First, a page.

Physicochemical Approaches for the Remediation of Former Manufactured Gas Plant Tars

Thursday, 18 December 2014: 2:40 PM
Scott Hauswirth and Cass T Miller, University of North Carolina at Chapel Hill, Chapel Hill, NC, United States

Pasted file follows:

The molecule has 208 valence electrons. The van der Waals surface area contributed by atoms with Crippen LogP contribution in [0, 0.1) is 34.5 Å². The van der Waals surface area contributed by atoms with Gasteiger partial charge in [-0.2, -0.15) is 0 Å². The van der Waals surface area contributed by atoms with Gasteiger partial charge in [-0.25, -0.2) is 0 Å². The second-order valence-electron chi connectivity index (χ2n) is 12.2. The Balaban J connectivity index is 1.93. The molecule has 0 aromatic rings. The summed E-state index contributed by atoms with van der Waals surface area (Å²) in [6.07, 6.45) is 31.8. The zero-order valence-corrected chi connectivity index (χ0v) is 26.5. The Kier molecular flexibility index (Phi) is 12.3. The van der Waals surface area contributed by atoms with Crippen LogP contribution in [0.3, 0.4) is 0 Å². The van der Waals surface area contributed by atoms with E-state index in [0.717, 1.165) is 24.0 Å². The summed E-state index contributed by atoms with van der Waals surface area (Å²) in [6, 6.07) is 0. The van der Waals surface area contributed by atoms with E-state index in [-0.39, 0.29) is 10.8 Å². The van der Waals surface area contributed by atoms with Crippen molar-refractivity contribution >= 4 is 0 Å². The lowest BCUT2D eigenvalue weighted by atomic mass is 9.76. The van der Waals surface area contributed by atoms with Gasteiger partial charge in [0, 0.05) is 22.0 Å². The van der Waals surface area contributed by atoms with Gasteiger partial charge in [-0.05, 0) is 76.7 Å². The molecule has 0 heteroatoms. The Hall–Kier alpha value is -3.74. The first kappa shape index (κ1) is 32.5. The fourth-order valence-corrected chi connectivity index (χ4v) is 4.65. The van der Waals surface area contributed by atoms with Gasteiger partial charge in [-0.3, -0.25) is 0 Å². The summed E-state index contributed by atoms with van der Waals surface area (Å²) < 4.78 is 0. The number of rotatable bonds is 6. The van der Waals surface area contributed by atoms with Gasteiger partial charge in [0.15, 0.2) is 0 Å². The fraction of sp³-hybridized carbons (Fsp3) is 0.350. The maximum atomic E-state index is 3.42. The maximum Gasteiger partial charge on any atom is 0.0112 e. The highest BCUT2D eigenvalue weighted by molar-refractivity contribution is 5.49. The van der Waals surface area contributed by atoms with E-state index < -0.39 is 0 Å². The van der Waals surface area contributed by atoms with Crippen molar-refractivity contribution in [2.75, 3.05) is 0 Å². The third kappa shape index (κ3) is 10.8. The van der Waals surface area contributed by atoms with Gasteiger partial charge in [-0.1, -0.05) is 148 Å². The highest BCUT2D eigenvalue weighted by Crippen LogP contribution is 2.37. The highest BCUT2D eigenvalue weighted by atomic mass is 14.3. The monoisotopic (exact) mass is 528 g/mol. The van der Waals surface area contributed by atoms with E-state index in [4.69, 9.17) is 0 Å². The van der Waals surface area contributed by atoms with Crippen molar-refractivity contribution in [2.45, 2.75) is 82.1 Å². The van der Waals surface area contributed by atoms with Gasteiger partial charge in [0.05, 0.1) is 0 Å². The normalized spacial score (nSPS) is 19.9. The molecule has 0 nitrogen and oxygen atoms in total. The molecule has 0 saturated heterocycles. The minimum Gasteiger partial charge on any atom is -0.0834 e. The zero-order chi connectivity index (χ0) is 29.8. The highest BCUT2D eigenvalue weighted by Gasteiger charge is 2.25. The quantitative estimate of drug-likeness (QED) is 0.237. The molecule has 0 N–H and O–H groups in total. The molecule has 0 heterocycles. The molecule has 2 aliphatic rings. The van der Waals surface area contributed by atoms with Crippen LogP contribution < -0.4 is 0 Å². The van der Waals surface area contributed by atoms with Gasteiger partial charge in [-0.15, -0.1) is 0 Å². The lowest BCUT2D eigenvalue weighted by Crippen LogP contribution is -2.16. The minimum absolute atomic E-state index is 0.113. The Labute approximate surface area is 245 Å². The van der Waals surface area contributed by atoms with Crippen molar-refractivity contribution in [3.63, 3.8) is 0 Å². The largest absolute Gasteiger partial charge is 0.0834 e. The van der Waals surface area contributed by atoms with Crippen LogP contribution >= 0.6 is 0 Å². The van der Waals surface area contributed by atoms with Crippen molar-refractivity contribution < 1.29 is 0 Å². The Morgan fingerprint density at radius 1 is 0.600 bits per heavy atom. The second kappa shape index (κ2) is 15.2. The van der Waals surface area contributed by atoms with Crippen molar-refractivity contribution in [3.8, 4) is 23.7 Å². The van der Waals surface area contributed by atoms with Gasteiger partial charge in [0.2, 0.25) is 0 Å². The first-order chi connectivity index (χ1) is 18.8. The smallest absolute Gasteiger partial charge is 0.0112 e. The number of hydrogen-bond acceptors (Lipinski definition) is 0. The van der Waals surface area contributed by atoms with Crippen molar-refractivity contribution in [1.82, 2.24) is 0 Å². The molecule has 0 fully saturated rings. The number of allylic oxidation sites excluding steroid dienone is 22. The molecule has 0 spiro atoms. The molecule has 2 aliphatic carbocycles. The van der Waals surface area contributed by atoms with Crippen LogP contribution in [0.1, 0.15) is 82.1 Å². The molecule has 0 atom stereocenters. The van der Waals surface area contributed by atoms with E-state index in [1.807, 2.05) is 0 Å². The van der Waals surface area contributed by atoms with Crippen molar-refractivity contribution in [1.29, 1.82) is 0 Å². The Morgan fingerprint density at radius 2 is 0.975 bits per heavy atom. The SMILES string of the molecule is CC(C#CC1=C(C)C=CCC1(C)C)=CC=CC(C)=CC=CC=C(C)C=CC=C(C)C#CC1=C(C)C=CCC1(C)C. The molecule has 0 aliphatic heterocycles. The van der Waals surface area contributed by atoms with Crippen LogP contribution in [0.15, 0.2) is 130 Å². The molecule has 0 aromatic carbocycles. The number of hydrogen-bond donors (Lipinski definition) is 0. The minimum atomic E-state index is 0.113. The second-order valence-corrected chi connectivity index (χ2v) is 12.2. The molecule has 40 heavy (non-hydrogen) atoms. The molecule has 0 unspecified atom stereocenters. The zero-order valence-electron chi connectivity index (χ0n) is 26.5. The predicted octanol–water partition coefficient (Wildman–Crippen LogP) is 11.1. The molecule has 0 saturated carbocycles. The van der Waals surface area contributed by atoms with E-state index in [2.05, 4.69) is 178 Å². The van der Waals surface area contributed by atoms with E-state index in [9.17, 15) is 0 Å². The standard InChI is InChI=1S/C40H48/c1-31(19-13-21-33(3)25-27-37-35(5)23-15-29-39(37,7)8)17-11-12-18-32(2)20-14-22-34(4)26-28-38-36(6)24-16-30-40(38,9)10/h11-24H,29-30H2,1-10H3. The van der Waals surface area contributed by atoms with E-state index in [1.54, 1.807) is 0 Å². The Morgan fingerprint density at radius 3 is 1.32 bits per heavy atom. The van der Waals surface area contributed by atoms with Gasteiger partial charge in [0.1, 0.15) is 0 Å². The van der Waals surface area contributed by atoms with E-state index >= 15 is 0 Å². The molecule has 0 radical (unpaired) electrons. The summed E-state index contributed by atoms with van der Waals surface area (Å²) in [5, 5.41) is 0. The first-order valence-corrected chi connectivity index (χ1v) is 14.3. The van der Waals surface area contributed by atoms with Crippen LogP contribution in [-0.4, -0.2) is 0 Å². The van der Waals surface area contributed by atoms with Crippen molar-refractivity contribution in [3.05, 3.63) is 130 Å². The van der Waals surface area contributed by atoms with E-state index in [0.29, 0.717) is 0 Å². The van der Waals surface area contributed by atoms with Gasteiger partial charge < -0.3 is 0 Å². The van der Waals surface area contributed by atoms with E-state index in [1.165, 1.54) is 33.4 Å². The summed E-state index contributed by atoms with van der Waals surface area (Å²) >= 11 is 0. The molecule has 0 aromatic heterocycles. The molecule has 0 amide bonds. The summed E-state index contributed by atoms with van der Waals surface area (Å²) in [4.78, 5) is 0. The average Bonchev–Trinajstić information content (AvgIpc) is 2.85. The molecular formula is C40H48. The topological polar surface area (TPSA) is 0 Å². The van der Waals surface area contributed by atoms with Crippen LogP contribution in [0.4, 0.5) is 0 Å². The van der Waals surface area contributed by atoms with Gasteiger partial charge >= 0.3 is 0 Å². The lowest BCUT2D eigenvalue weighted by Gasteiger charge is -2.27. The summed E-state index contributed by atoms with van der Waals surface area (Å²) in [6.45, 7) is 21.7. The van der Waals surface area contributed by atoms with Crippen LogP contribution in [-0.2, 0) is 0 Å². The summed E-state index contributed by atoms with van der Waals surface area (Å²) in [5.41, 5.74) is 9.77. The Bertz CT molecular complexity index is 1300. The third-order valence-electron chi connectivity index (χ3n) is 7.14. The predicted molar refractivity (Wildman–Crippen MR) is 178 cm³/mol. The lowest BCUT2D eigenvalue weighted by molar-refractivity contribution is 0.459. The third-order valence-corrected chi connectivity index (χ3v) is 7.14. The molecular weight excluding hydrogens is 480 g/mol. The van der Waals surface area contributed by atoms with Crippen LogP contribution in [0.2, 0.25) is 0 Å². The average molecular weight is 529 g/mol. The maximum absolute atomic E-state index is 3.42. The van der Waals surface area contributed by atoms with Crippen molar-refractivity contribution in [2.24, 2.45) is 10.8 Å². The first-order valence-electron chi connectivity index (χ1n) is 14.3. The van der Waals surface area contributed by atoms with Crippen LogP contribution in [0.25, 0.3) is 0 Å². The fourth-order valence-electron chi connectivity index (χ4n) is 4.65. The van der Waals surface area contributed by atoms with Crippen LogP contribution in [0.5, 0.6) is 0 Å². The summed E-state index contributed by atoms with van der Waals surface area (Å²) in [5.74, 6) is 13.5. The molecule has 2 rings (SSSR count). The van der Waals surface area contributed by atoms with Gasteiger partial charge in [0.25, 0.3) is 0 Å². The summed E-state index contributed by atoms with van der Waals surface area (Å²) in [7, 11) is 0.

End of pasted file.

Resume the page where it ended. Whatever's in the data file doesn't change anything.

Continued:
Former manufactured gas plant (FMGP) tars are one of the most challenging non-aqueous phase liquid (NAPL) contaminants to remediate due to their complex chemical composition, high viscosities, and ability to alter wettability. In this work, we investigate several in situ remediation techniques for the removal of tar from porous media. Batch and column experiments were conducted to test the effectiveness of mobilization, solubilization, and chemical oxidation remediation approaches. Alkaline (NaOH), surfactant (Triton X-100), and polymer (xanthan gum) agents were used in various combinations to reduce tar-water interfacial tension, increase flushing solution viscosity, and increase the solubilities of tar components. Base-activated sodium persulfate was used alone and in combination with surfactant to chemically oxidized tar components. The effectiveness of each method was assessed in terms of both removal of PAHs from the system and reduction of dissolved-phase effluent polycyclic aromatic hydrocarbon (PAH) concentrations. In column studies, alkaline-polymer (AP) and alkaline-surfactant-polymer (ASP) solutions efficiently mobilized 81-93% and 95-96% of residual PAHs, respectively, within two pore volumes. The impact of AP flushing on dissolved-phase PAH concentrations was relatively low; however, the concentrations of several low molar mass PAHs were significantly reduced after ASP flushing. Surfactant-polymer (SP) solutions removed over 99% of residual PAHs through a combination of mobilization and solubilization, and reduced the post-remediation, dissolved-phase total PAH concentration by 98.4-99.1%. Degradation of residual PAHs by base-activated sodium persulfate was relatively low (30-50%), and had little impact on dissolved-phase PAH concentrations.